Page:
Our sources for military activity comprise written accounts, places – defendable enclosures – and things – weapons and horse gear. All three categories of evidence are scarce.
Texts and things
The textual evidence, including for the location of battles or skirmishes between various Pictish and Scottish dynasties and places of viking raiding, is translated in Anderson (1980; 1990) and has been reviewed in the context of viking raiding, for example in the Dunkeld Annals (Hall et al 1996, 141–2). During the reign of Cinead mac Alpín, the Annals record that the Danes (‘Danari’) laid waste to Pictland as far as Clunie and Dunkeld (Anderson 1980, 250), probably in the late 850s as it happened just before Cinead’s death in 858. The moving of some of St Columba’s relics to Dunkeld in the 9th century may have been, at least in part, a response to viking raiding against Iona and reminds us how violent actions had knock-on effects in other areas of social life. There is a debate about whether the relics were moved by Cinead as part of his (re-)founding of Dunkeld or whether it happened earlier in the 9th century under Constantin son of Uurguist. In 875 Dunkeld was presumably further attacked – in that year the Danes were victorious in the battle of Dollar and wreaked havoc as far as Atholl, remaining in Pictland for a further year (Anderson 1980, 250; Broun 1997, 118). In 903 the Norse (‘Normani’) plundered Dunkeld and all Alba (Anderson 1980, 251; Broun 1997, 120 n 39). In addition to the stray finds of harness and other mounts with signs of modification and reuse mentioned above (see Migration), hoards of objects such as the group of brooches from Loch Clunie may also be proxy evidence for unrest in the 9th century (Maldonado 2021, 82–5).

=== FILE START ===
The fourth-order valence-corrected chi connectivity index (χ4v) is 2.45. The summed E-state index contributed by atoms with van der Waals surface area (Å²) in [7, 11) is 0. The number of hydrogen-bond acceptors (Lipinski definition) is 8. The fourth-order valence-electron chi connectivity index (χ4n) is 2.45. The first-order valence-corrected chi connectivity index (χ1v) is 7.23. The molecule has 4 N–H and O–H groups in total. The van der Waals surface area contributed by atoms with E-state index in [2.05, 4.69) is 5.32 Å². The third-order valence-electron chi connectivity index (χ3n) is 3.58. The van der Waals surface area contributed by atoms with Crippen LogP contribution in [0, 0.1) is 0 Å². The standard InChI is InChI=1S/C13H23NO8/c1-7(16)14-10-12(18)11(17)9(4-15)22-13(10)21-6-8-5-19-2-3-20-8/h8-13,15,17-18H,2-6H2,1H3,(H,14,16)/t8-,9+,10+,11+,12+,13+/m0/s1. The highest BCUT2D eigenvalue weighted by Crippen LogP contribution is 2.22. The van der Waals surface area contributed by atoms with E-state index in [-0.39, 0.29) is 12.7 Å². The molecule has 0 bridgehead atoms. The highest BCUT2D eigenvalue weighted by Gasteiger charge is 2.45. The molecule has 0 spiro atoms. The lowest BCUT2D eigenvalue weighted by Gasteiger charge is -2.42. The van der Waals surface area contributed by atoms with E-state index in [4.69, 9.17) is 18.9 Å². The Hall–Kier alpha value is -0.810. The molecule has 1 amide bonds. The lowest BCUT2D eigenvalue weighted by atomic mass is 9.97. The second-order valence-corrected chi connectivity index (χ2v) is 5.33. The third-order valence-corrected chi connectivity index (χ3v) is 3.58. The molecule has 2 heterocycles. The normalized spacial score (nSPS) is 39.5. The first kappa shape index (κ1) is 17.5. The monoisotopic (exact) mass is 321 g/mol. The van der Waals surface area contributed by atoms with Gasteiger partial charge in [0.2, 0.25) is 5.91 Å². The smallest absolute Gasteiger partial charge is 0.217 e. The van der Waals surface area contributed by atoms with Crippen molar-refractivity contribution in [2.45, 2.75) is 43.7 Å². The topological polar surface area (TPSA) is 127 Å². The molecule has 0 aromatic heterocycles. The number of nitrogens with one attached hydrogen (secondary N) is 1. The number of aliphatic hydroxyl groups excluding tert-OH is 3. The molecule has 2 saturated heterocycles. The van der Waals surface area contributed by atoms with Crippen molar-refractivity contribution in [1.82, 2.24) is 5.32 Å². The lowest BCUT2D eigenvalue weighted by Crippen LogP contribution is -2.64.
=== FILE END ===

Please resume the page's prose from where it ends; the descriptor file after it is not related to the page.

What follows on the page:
While primarily an Iron Age phenomena, forts were constructed or reoccupied across Scotland in the early medieval period (Alcock 2003; Harding 2004; Ralston 2006). Suggested early medieval forms include ‘nuclear’ forts (Stevenson 1949), promontory forts, and ring forts (Noble 2016, 27). Assigning chronology on the basis of morphology alone has proved problematic, however. For example, Moredun fort (MPK5232), Perth, was for a long time believed to be a ‘nuclear’ fort, with an inner, summit enclosure and lower enclosed terraces. However, targeted excavation to date the various enclosures has produced only Iron Age dates (Strachan et al forthcoming). Moredun is thought to have been the location of a battle between claimants to the Pictish kingship in the 8th century; it is often cited as additional evidence which points to an early medieval power centre there (Hall et al 2006, 277). The new archaeological evidence might suggest that the battle at Moredun was perhaps no more than coincidental to that place, though perhaps the remains of an older fort were seen as an appropriate, legitimising arena for the conflict. Of 15 or so examples excavated in the region, only two – Dundurn and the King’s Seat – have been confirmed as early medieval (Alcock et al 1989; Strachan and MacIver forthcoming).